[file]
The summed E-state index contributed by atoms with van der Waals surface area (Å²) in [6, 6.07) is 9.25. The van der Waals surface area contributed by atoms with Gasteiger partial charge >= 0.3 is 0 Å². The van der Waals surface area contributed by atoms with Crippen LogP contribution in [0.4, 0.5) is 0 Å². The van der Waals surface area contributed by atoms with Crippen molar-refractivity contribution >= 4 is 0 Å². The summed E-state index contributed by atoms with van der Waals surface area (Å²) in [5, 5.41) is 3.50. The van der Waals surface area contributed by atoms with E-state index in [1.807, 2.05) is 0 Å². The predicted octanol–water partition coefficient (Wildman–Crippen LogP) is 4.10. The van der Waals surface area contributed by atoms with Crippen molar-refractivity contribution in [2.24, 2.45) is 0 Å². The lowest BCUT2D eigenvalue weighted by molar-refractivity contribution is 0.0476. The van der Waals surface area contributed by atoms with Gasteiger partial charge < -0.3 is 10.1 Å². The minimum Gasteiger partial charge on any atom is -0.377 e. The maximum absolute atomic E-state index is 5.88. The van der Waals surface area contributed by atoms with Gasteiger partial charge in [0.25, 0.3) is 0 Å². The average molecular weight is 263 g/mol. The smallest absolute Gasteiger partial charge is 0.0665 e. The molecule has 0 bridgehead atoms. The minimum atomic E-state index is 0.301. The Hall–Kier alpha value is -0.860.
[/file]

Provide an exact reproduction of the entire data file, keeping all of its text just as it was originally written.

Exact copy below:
The summed E-state index contributed by atoms with van der Waals surface area (Å²) in [6, 6.07) is 9.25. The van der Waals surface area contributed by atoms with Gasteiger partial charge >= 0.3 is 0 Å². The van der Waals surface area contributed by atoms with Crippen LogP contribution in [0.4, 0.5) is 0 Å². The van der Waals surface area contributed by atoms with Crippen molar-refractivity contribution >= 4 is 0 Å². The summed E-state index contributed by atoms with van der Waals surface area (Å²) in [5, 5.41) is 3.50. The van der Waals surface area contributed by atoms with E-state index in [1.807, 2.05) is 0 Å². The predicted octanol–water partition coefficient (Wildman–Crippen LogP) is 4.10. The van der Waals surface area contributed by atoms with Crippen molar-refractivity contribution in [2.24, 2.45) is 0 Å². The lowest BCUT2D eigenvalue weighted by molar-refractivity contribution is 0.0476. The van der Waals surface area contributed by atoms with Gasteiger partial charge < -0.3 is 10.1 Å². The minimum Gasteiger partial charge on any atom is -0.377 e. The maximum absolute atomic E-state index is 5.88. The van der Waals surface area contributed by atoms with Gasteiger partial charge in [0.25, 0.3) is 0 Å². The average molecular weight is 263 g/mol. The smallest absolute Gasteiger partial charge is 0.0665 e. The molecule has 0 bridgehead atoms. The minimum atomic E-state index is 0.301. The Hall–Kier alpha value is -0.860.